Every few generations, some overly ambitious member of our species tries to rule the world. Philip of Macedonia, Genghis Khan and the Roman Caesars all gave it a go, of course. Generations of Protestant Europeans came to believe that Spanish King Philip III had entered the Thirty Years War with the aim of creating a Universal Kingdom to hasten Judgment Day. Given the scale of destruction unleashed by that early-17th-century conflict, it’s not surprising that efforts to create a genuine world government have polled poorly ever since.
Napoleon Bonaparte ran into these headwinds when he tried to unite and standardize the European continent under his rule. As he retreated from Moscow in 1812, huddled in his carriage with his army collapsing around him, he asked his foreign minister why Europe’s rulers had resisted him so. “It is your majesty they fear,” the minister told him. “The governments are afraid of a universal monarchy.”
(Penguin) - ’Governing the World: The History of an Idea’ by Mark Mazower
That was putting it mildly; Czar Alexander I thought Napoleon was the Antichrist, a label affixed surprisingly often to other advocates of universal government right up to the present day. In the popular “Left Behind” series of novels, the Antichrist turns out to be none other than the secretary general of the United Nations.
So if the idea of founding a universal government is more or less a dead letter, what are we to make of efforts to build an organized community of nations in a diverse and ever-shrinking world?
Over the past century and more, great powers such as Great Britain and the United States invested themselves in the creation of international bodies such as the League of Nations, the United Nations, the World Bank and the European Union. International-relations experts have been arguing ever since about whether it’s possible or desirable for these institutions to be ceded real power and, if so, how much they should be given.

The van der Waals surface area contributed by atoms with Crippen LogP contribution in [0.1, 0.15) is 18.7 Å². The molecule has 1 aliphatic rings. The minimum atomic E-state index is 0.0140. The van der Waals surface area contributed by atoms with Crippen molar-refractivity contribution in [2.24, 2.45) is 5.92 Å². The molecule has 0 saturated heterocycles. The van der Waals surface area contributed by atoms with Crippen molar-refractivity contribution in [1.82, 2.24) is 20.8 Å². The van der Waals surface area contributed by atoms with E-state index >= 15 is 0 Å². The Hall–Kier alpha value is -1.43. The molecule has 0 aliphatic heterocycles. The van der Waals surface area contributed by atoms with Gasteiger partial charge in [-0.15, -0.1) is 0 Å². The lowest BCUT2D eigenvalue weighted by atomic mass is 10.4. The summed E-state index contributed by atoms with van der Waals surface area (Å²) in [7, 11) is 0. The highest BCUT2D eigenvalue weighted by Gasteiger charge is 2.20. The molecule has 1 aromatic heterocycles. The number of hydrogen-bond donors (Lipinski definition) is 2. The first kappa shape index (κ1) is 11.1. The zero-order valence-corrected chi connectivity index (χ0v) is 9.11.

In his new book, “Governing the World,” Columbia University historian Mark Mazower explores the tensions between humanitarian ideals and great-power realpolitik in the two centuries since Napoleon’s defeat, showing how they have alternately advanced and confounded efforts to forge a better — or at least more stable — world. He shows that international institutions have been only as effective as the great powers of the age have allowed them to be, and he provides ample food for thought for those concerned about managing our increasingly globalized world.
It’s a topical and readable account, but if you’re not steeped in Western diplomatic history, you may want to keep the oracle of the Internet handy, as Mazower assumes the reader is already familiar with the career of the early-19th-century Austrian statesman Prince Klemens von Metternich and the contents of George Kennan’s seminal 1947 “X Article” in Foreign Affairs.
Mazower opens his story with the creation of the Concert of Europe in 1815, a conservative alliance of European powers that sought to maintain a balance of power and ensure that no further Napoleons emerged. Reactionary, undemocratic and contemptuous of lesser states and minorities, the Concert’s leaders managed to suppress nationalist movements and revolutionaries for much of the 19th century, making the world safe for imperial monarchies.